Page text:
“You knew you were in for a heck of a ball game,” said Wisconsin coach Paul Chryst, who was the Badgers offensive coordinator from 2005-11. “Obviously a ton of respect for Coach Dantonio and not just what he has done program-wise but how they play football. You knew it was going to be a physical game. You knew you had to be tough. … You had to earn everything you got.”

It won’t be any different this season, even as the teams appear to be heading in different directions.

Wisconsin (5-0, 2-0 Big Ten) is cruising, looking to win the West, get back to the conference championship game and perhaps a shot at the College Football Playoff.

Michigan State (4-2, 2-1) is reeling after last week’s loss at Ohio State and is desperately looking to turn things around with what would be a significant upset. To pull it off, the Spartans’ offense will have to make big strides, entering the game ranking 75th in the nation in scoring (27.8 points per game) and 81st in total offense (392.2 yards per game).

They’ll have to do it against a defense that is allowing only 5.8 points and 178.6 yards a game, both of which rank first in the country.

“Very sound,” Michigan State offensive coordinator Brad Salem said of the Badgers. “It’s a simple statement. They’re a special defense. They're good at what they do. They understand their fits, play really hard and it's historic of what we've seen from them. They've done a great job as far as attacking the offense, being physical at the point of attack and there just solid all around.”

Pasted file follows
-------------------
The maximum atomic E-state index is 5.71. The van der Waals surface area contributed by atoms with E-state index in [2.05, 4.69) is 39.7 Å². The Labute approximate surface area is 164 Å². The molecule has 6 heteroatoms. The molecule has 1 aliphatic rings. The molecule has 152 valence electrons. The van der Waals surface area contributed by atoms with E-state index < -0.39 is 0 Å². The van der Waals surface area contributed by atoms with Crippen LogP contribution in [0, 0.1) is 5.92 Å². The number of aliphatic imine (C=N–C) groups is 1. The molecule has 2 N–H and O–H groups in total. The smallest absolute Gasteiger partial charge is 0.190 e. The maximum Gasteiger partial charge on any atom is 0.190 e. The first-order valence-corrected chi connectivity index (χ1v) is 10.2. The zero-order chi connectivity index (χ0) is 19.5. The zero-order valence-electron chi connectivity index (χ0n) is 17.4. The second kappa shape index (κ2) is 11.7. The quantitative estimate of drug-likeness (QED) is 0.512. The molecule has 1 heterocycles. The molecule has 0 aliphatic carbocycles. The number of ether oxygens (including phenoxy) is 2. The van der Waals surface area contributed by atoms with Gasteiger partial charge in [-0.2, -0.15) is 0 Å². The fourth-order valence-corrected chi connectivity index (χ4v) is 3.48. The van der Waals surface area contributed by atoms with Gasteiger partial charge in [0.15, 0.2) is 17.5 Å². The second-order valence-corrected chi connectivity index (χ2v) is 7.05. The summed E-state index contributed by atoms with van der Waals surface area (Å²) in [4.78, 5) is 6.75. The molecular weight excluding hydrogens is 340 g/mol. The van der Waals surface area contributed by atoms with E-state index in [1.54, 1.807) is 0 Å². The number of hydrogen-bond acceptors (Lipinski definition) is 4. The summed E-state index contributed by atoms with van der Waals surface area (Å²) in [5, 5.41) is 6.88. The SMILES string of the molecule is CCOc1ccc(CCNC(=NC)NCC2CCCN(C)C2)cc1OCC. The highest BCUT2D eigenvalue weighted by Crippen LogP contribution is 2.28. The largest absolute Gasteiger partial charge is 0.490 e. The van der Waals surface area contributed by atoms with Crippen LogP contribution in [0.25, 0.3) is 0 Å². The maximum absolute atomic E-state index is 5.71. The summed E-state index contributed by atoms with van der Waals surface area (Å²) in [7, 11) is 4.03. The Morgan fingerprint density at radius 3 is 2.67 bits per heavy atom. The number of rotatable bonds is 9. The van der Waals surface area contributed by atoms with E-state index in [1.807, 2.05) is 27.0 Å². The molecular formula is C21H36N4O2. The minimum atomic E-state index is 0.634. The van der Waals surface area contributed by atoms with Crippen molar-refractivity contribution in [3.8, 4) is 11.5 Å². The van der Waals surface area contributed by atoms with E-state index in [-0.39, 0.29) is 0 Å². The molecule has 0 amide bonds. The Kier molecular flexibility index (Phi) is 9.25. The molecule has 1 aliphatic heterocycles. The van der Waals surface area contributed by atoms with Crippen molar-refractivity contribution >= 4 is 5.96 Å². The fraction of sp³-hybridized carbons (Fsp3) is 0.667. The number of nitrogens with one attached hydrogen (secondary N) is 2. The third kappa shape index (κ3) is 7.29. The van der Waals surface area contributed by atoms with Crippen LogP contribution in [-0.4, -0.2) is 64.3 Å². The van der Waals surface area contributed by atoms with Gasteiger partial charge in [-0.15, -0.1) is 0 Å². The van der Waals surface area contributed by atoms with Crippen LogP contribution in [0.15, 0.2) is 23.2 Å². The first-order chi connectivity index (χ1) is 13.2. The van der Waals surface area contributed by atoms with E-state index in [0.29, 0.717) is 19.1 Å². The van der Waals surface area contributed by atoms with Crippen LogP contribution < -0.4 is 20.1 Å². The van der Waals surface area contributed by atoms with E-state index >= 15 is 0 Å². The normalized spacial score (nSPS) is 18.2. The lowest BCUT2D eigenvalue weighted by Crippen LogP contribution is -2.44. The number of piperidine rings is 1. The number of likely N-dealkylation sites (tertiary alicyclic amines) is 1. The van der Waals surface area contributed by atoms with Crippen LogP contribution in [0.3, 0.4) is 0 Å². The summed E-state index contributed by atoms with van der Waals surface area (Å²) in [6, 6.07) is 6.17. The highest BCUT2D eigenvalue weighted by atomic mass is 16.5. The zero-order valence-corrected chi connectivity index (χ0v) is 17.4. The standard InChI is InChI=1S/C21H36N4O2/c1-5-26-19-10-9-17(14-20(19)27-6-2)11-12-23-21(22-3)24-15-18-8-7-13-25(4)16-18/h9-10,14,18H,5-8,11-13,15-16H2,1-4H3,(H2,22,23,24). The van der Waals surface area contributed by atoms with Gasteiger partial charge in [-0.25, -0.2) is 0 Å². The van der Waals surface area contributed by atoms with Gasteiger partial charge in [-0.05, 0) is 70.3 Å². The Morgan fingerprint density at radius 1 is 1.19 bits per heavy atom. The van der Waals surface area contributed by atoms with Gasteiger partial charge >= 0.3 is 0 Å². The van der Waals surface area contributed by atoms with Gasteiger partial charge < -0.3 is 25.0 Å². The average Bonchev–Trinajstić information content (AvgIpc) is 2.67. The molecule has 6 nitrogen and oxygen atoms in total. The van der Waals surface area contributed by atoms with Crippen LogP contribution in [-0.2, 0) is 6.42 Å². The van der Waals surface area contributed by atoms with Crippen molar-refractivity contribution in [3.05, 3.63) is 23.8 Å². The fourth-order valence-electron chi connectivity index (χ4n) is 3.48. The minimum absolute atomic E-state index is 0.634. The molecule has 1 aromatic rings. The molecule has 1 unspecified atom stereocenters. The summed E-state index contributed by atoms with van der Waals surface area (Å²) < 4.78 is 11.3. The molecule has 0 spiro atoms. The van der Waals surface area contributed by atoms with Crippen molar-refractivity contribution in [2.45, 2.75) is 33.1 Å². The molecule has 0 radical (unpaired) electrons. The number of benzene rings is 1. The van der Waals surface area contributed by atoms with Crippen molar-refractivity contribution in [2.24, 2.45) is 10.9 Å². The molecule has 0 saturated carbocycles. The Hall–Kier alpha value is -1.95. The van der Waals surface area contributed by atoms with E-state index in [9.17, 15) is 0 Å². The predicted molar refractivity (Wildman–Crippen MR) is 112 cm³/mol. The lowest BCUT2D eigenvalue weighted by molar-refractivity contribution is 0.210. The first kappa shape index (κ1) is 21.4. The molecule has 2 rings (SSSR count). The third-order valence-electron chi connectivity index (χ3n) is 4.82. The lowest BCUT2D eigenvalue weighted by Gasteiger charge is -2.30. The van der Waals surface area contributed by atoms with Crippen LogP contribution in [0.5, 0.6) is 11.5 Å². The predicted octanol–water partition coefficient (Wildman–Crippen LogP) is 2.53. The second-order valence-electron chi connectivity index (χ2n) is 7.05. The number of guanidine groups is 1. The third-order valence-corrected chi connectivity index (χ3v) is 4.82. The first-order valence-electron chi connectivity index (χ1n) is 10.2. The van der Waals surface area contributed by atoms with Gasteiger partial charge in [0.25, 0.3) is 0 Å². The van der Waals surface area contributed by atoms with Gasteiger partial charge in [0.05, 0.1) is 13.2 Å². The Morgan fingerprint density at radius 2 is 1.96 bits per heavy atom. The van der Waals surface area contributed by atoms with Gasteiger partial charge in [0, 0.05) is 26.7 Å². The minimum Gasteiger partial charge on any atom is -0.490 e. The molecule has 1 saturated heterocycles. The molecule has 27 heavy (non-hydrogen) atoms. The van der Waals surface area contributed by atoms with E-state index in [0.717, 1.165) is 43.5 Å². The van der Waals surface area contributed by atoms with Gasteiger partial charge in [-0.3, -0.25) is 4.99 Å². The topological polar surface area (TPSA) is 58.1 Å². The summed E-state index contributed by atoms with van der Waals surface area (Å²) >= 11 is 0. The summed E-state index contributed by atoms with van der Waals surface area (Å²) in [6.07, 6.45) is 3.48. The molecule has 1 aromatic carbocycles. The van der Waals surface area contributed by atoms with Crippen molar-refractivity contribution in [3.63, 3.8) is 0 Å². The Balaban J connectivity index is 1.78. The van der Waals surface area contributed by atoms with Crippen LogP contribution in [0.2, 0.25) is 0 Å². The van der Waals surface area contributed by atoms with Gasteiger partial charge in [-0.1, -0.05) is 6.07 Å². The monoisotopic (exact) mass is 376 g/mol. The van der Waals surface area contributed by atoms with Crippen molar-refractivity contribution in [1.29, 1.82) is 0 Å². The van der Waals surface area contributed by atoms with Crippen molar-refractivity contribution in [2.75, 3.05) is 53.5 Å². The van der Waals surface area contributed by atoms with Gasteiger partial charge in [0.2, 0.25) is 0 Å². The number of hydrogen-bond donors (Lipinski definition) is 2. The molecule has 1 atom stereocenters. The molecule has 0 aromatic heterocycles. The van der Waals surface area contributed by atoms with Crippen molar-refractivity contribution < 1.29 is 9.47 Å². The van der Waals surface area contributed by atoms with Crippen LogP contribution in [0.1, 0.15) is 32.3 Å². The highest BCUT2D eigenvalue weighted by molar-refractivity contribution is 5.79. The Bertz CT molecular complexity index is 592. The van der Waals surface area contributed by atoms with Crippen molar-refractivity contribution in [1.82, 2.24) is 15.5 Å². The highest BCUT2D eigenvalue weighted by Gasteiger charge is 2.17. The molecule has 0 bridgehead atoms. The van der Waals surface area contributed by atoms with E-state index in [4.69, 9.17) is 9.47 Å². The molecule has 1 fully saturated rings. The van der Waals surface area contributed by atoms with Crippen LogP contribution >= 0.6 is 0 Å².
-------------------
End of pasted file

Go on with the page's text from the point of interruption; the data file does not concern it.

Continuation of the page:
It’s not all straight forward, though, according to Michigan State quarterback Brian Lewerke.

“They don't want you knowing what they do,” Lewerke said, “and they'll bring pressures where they have guys line up on one side and bring the pressure from the other side, stuff like that. So they try and keep you guessing.”

Linebacker Zack Baun is among the Badgers’ defensive standouts. He averages 1.9 tackles for loss per game, which is second best in the Big Ten and eighth in the nation.

Lewerke has been solid this season but has been plagued by receivers dropping passes while playing in front of a depleted offensive line.

Still, the Spartans feel like they’re headed in the right direction.

“(Ohio State) is the No. 2 team in the country and we moved down there and had our chances,” Salem said. “We had a chance at a touchdown on that one series and went to a field goal and the other series you get down to the inside the 10. So, we’re able to move the football we just didn't finish. We had opportunities out there and you just can't afford to miss anything against a team like that.”

Wisconsin is the same type of team, and if the Spartans expect to be in another tight one, they’ll need to start finishing.

“We're looking forward to the challenge and it should be a great football game,” Dantonio said. “We'll be ready to play.”

Michigan State at Wisconsin

 Kickoff: 3:30 p.m. Saturday, Camp Randall Stadium, Madison, Wis.

► TV/radio: Big Ten Network/760 AM

► Records: Michigan State 4-2, 2-1 Big Ten; No. 8 Wisconsin 5-0, 2-0

Line: Wisconsin by 10

mcharboneau@detroitnews.com

Twitter: @mattcharboneau